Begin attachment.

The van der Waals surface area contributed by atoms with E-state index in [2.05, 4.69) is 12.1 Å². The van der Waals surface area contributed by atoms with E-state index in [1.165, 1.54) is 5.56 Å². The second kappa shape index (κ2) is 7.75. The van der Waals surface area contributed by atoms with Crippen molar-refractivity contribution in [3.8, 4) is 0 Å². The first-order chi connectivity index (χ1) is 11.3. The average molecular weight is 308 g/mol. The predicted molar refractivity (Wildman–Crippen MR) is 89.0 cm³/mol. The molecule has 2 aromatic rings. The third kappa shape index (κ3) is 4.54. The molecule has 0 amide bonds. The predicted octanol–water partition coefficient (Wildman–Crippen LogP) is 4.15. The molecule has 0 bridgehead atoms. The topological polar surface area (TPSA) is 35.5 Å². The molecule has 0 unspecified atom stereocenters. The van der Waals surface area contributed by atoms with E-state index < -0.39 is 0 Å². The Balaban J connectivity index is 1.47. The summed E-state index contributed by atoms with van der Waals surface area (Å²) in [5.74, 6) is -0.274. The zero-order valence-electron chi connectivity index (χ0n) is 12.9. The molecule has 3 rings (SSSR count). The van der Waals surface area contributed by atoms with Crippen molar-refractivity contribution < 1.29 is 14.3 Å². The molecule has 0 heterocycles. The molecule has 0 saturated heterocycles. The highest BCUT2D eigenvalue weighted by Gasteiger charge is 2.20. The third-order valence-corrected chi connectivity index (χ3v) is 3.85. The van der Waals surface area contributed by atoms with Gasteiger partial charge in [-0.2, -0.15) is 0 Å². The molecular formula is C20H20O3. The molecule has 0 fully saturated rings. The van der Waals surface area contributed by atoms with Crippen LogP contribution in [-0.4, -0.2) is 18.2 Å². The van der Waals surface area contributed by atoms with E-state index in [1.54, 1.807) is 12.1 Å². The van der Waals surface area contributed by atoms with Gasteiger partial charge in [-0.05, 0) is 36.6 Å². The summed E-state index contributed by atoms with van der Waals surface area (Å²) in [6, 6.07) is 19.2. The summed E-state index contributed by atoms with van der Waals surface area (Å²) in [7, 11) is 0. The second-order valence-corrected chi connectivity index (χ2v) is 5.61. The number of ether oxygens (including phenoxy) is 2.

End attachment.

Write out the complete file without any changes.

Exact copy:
The van der Waals surface area contributed by atoms with E-state index in [2.05, 4.69) is 12.1 Å². The van der Waals surface area contributed by atoms with E-state index in [1.165, 1.54) is 5.56 Å². The second kappa shape index (κ2) is 7.75. The van der Waals surface area contributed by atoms with Crippen molar-refractivity contribution in [3.8, 4) is 0 Å². The first-order chi connectivity index (χ1) is 11.3. The average molecular weight is 308 g/mol. The predicted molar refractivity (Wildman–Crippen MR) is 89.0 cm³/mol. The molecule has 2 aromatic rings. The third kappa shape index (κ3) is 4.54. The molecule has 0 amide bonds. The predicted octanol–water partition coefficient (Wildman–Crippen LogP) is 4.15. The molecule has 0 bridgehead atoms. The topological polar surface area (TPSA) is 35.5 Å². The molecule has 0 unspecified atom stereocenters. The van der Waals surface area contributed by atoms with E-state index < -0.39 is 0 Å². The Balaban J connectivity index is 1.47. The summed E-state index contributed by atoms with van der Waals surface area (Å²) in [5.74, 6) is -0.274. The zero-order valence-electron chi connectivity index (χ0n) is 12.9. The molecule has 3 rings (SSSR count). The van der Waals surface area contributed by atoms with Crippen molar-refractivity contribution < 1.29 is 14.3 Å². The molecule has 0 heterocycles. The molecule has 0 saturated heterocycles. The highest BCUT2D eigenvalue weighted by Gasteiger charge is 2.20. The third-order valence-corrected chi connectivity index (χ3v) is 3.85. The van der Waals surface area contributed by atoms with Gasteiger partial charge in [-0.2, -0.15) is 0 Å². The molecular formula is C20H20O3. The molecule has 0 fully saturated rings. The van der Waals surface area contributed by atoms with Crippen LogP contribution in [-0.4, -0.2) is 18.2 Å². The van der Waals surface area contributed by atoms with E-state index in [1.54, 1.807) is 12.1 Å². The van der Waals surface area contributed by atoms with Gasteiger partial charge in [-0.05, 0) is 36.6 Å². The summed E-state index contributed by atoms with van der Waals surface area (Å²) in [6, 6.07) is 19.2. The summed E-state index contributed by atoms with van der Waals surface area (Å²) in [7, 11) is 0. The second-order valence-corrected chi connectivity index (χ2v) is 5.61. The number of ether oxygens (including phenoxy) is 2.